February is American Heart Month

This February, doctors across the country are raising awareness for American Heart Month by educating the public on the importance of heart health. According to the CDC, as many as 720,000 Americans have a heart attack each year, nearly 30 percent of which are recurring. Moreover, Heart Disease is the number one killer of women and is deadlier than all forms of cancer combined. While these numbers continue to grow, the good news is that Heart Disease can be prevented by the lifestyle choices we make. Here are a few of the best ways to fight Cardiovascular disease.

Exercise Regularly

Exercise is vital to your health. Not only does it help you maintain your weight, but getting regular exercise for 30 minutes a few times a week can help reduce your risk of fatal heart disease. It doesn’t have to be strenuous or formal: household chores such as walking the dog or mowing the lawn have the same benefits as working out in a gym.

Eat a Healthy Diet

A diet rich in fruits, vegetables and whole grains can help lower your risk for heart disease. Also, limiting your intake of certain fats is also important. The Mayo Clinic recommends keeping your saturated fats to no more than 10 percent of your daily calories. Major sources of saturated fat includes red meat and dairy products. Perhaps worse than saturated fat, trans fats––those fats often created artificially––should be avoided altogether.  Examples of trans fat include deep fried fast foods, packaged snack foods and margarines.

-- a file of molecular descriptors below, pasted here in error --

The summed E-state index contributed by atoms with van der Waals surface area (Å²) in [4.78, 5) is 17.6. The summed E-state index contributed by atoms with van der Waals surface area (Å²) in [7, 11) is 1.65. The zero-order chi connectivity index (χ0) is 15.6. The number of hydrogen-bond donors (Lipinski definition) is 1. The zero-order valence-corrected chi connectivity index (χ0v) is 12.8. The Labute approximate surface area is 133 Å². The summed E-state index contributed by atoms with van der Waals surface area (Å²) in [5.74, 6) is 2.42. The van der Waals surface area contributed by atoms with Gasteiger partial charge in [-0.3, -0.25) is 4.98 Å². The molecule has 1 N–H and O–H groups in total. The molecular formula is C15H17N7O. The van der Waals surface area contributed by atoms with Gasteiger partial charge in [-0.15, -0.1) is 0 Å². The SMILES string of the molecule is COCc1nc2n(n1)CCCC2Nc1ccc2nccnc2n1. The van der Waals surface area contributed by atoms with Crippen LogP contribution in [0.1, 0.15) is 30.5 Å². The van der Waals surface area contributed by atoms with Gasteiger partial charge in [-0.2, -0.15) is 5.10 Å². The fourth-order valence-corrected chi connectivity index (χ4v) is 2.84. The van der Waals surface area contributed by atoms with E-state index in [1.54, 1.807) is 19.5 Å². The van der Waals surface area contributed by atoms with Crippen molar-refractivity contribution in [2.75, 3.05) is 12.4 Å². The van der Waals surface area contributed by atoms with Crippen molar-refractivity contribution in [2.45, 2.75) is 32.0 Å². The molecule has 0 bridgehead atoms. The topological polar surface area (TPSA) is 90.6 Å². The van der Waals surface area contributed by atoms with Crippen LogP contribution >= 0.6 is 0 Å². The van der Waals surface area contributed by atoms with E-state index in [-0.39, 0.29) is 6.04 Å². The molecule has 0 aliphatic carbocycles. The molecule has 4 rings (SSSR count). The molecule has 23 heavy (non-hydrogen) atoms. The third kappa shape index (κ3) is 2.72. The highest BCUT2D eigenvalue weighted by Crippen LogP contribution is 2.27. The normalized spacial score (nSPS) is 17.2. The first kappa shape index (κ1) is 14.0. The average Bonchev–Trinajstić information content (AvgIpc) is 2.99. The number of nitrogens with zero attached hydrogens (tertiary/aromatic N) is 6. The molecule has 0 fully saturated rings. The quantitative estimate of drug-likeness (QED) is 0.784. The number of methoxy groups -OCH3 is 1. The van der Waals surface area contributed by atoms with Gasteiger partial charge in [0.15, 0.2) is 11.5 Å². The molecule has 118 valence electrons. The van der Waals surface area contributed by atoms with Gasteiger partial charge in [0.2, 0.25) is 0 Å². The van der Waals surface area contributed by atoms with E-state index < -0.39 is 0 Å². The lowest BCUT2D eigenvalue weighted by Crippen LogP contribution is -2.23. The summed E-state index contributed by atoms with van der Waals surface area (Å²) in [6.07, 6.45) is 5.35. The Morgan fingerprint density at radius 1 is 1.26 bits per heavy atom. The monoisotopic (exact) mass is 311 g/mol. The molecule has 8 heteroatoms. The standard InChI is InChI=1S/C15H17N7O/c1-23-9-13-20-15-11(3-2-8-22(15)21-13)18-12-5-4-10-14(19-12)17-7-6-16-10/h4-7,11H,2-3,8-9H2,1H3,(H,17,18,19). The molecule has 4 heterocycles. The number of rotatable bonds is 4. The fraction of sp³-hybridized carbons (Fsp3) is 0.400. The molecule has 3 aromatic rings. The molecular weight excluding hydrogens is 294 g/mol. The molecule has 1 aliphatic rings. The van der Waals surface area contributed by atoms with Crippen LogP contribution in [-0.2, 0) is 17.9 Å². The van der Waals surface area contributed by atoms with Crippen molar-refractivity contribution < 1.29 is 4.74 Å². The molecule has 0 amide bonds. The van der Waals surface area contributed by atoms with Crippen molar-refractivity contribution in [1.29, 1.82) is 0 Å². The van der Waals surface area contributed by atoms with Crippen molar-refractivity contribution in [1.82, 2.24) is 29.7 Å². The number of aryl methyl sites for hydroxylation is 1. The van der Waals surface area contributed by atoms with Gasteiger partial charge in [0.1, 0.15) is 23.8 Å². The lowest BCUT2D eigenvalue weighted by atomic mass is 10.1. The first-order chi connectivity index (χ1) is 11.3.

Avoid using Tobacco Products

This may seem like a no brainer: the regular use of tobacco products significantly raises your chances of developing heart disease. Carbon monoxide found in cigarette smoke can replace some of the oxygen in your blood. Other chemicals can damage blood vessels, leading to a narrowing of the arteries, also known as atherosclerosis, which can lead to a heart attack. Even if you’re a longtime smoker, by quitting you are significantly reducing your chances of developing heart disease and in five years will be no more at risk than a nonsmoker.

See a Doctor Regularly

Even if you lead a healthy lifestyle, it is still a good idea to have your blood pressure and cholesterol levels checked regularly. Healthy men and women should have their cholesterol checked as early as 35 and 45 years old, respectively. As diabetes is a risk factor for developing heart disease, you should also talk to your doctor about having a sugar-fasting diabetes screening.  Depending on certain risk factors––being overweight or having a family history of diabetes––your doctor may recommend screenings at a younger age.

It’s never too early to start living a healthy lifestyle. By making healthy decisions, you are greatly reducing the risk.  Support each other this month by educating others and spreading the word about Heart Disease. For more information about American Heart Month, contact Michigan Urgent Care today.

 

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